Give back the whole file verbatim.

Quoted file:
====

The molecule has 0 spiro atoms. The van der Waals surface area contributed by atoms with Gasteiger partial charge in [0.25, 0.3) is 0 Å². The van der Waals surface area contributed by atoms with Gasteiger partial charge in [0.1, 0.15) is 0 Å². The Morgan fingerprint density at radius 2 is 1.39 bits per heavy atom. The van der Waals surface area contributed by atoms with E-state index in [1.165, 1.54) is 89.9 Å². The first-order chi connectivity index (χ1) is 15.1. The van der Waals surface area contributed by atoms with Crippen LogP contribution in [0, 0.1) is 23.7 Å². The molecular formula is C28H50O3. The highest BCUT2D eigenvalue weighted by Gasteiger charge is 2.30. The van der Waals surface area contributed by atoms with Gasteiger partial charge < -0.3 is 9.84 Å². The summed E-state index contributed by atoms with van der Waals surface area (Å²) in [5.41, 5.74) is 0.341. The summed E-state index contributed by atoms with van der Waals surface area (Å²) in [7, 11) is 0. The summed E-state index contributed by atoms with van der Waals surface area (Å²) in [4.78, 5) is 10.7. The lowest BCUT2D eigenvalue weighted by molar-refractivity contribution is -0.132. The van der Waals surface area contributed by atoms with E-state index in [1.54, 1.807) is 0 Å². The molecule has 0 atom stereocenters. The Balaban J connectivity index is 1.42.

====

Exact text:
The molecule has 0 spiro atoms. The van der Waals surface area contributed by atoms with Gasteiger partial charge in [0.25, 0.3) is 0 Å². The van der Waals surface area contributed by atoms with Gasteiger partial charge in [0.1, 0.15) is 0 Å². The Morgan fingerprint density at radius 2 is 1.39 bits per heavy atom. The van der Waals surface area contributed by atoms with E-state index in [1.165, 1.54) is 89.9 Å². The first-order chi connectivity index (χ1) is 15.1. The van der Waals surface area contributed by atoms with Crippen LogP contribution in [0, 0.1) is 23.7 Å². The molecular formula is C28H50O3. The highest BCUT2D eigenvalue weighted by Gasteiger charge is 2.30. The van der Waals surface area contributed by atoms with Gasteiger partial charge < -0.3 is 9.84 Å². The summed E-state index contributed by atoms with van der Waals surface area (Å²) in [5.41, 5.74) is 0.341. The summed E-state index contributed by atoms with van der Waals surface area (Å²) in [7, 11) is 0. The summed E-state index contributed by atoms with van der Waals surface area (Å²) in [4.78, 5) is 10.7. The lowest BCUT2D eigenvalue weighted by molar-refractivity contribution is -0.132. The van der Waals surface area contributed by atoms with E-state index in [1.54, 1.807) is 0 Å². The molecule has 0 atom stereocenters. The Balaban J connectivity index is 1.42.